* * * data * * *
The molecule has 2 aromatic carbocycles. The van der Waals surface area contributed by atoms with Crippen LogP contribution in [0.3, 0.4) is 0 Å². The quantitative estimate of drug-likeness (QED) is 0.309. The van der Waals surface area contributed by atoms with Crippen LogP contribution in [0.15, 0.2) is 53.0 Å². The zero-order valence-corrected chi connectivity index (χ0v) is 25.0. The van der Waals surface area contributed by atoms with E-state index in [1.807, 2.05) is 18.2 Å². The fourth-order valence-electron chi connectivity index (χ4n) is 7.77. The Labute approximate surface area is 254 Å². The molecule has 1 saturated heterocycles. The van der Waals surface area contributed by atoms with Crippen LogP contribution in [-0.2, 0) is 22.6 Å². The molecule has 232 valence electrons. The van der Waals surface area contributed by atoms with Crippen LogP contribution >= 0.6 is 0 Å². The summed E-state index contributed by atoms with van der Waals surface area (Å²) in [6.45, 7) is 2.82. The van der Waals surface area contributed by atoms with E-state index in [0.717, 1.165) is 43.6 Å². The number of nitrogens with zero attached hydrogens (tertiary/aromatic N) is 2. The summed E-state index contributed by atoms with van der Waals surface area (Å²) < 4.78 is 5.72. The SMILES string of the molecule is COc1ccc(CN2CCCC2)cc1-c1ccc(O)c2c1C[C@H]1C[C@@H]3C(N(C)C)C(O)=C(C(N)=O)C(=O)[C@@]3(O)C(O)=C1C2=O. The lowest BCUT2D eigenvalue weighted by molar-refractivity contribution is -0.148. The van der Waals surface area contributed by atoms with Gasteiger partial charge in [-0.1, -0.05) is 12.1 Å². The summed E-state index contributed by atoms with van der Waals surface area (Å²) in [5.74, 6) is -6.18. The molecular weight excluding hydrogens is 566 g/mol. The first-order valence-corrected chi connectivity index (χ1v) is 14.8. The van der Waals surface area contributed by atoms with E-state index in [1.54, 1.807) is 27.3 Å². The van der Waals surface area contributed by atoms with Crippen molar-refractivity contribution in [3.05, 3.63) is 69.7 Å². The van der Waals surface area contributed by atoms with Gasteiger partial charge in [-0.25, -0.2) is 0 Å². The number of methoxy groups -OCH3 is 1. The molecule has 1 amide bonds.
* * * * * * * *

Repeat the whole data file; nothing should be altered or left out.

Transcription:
The molecule has 2 aromatic carbocycles. The van der Waals surface area contributed by atoms with Crippen LogP contribution in [0.3, 0.4) is 0 Å². The quantitative estimate of drug-likeness (QED) is 0.309. The van der Waals surface area contributed by atoms with Crippen LogP contribution in [0.15, 0.2) is 53.0 Å². The zero-order valence-corrected chi connectivity index (χ0v) is 25.0. The van der Waals surface area contributed by atoms with E-state index in [1.807, 2.05) is 18.2 Å². The fourth-order valence-electron chi connectivity index (χ4n) is 7.77. The Labute approximate surface area is 254 Å². The molecule has 1 saturated heterocycles. The van der Waals surface area contributed by atoms with Crippen LogP contribution in [-0.2, 0) is 22.6 Å². The molecule has 232 valence electrons. The van der Waals surface area contributed by atoms with Crippen LogP contribution >= 0.6 is 0 Å². The summed E-state index contributed by atoms with van der Waals surface area (Å²) in [6.45, 7) is 2.82. The van der Waals surface area contributed by atoms with E-state index in [0.717, 1.165) is 43.6 Å². The number of nitrogens with zero attached hydrogens (tertiary/aromatic N) is 2. The summed E-state index contributed by atoms with van der Waals surface area (Å²) < 4.78 is 5.72. The SMILES string of the molecule is COc1ccc(CN2CCCC2)cc1-c1ccc(O)c2c1C[C@H]1C[C@@H]3C(N(C)C)C(O)=C(C(N)=O)C(=O)[C@@]3(O)C(O)=C1C2=O. The lowest BCUT2D eigenvalue weighted by molar-refractivity contribution is -0.148. The van der Waals surface area contributed by atoms with Gasteiger partial charge in [-0.1, -0.05) is 12.1 Å². The summed E-state index contributed by atoms with van der Waals surface area (Å²) in [5.74, 6) is -6.18. The molecular weight excluding hydrogens is 566 g/mol. The first-order valence-corrected chi connectivity index (χ1v) is 14.8. The van der Waals surface area contributed by atoms with E-state index in [1.54, 1.807) is 27.3 Å². The van der Waals surface area contributed by atoms with Crippen molar-refractivity contribution in [3.05, 3.63) is 69.7 Å². The van der Waals surface area contributed by atoms with Gasteiger partial charge in [-0.25, -0.2) is 0 Å². The number of methoxy groups -OCH3 is 1. The molecule has 1 amide bonds.